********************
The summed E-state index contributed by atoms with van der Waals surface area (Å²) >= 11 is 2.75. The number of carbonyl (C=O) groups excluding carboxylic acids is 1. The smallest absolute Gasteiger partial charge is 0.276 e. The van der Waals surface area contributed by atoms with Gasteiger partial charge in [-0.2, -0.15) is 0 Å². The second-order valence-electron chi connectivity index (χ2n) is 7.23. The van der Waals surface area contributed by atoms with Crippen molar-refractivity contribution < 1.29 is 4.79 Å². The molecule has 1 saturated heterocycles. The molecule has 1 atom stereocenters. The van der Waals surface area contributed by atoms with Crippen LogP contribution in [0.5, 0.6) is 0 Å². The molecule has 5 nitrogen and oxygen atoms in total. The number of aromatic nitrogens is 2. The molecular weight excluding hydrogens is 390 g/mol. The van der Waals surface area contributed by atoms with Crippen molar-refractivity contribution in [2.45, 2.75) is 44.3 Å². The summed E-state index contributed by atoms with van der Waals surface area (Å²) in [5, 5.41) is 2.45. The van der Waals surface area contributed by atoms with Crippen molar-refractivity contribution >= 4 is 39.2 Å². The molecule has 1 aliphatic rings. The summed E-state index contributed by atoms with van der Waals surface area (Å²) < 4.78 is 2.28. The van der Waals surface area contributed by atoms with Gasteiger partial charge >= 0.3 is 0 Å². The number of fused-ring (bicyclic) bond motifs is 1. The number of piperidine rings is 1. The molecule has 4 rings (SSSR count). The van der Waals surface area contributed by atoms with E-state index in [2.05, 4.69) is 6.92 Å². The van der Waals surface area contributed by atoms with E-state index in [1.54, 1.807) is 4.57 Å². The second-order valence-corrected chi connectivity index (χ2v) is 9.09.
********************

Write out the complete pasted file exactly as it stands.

The summed E-state index contributed by atoms with van der Waals surface area (Å²) >= 11 is 2.75. The number of carbonyl (C=O) groups excluding carboxylic acids is 1. The smallest absolute Gasteiger partial charge is 0.276 e. The van der Waals surface area contributed by atoms with Gasteiger partial charge in [-0.2, -0.15) is 0 Å². The second-order valence-electron chi connectivity index (χ2n) is 7.23. The van der Waals surface area contributed by atoms with Crippen molar-refractivity contribution < 1.29 is 4.79 Å². The molecule has 1 saturated heterocycles. The molecule has 1 atom stereocenters. The van der Waals surface area contributed by atoms with Crippen LogP contribution in [0.5, 0.6) is 0 Å². The molecule has 5 nitrogen and oxygen atoms in total. The number of aromatic nitrogens is 2. The molecular weight excluding hydrogens is 390 g/mol. The van der Waals surface area contributed by atoms with Crippen molar-refractivity contribution in [2.45, 2.75) is 44.3 Å². The summed E-state index contributed by atoms with van der Waals surface area (Å²) in [5, 5.41) is 2.45. The van der Waals surface area contributed by atoms with Crippen molar-refractivity contribution >= 4 is 39.2 Å². The molecule has 1 aliphatic rings. The summed E-state index contributed by atoms with van der Waals surface area (Å²) < 4.78 is 2.28. The van der Waals surface area contributed by atoms with Gasteiger partial charge >= 0.3 is 0 Å². The number of fused-ring (bicyclic) bond motifs is 1. The number of piperidine rings is 1. The molecule has 4 rings (SSSR count). The van der Waals surface area contributed by atoms with E-state index in [2.05, 4.69) is 6.92 Å². The van der Waals surface area contributed by atoms with E-state index in [1.54, 1.807) is 4.57 Å². The second-order valence-corrected chi connectivity index (χ2v) is 9.09.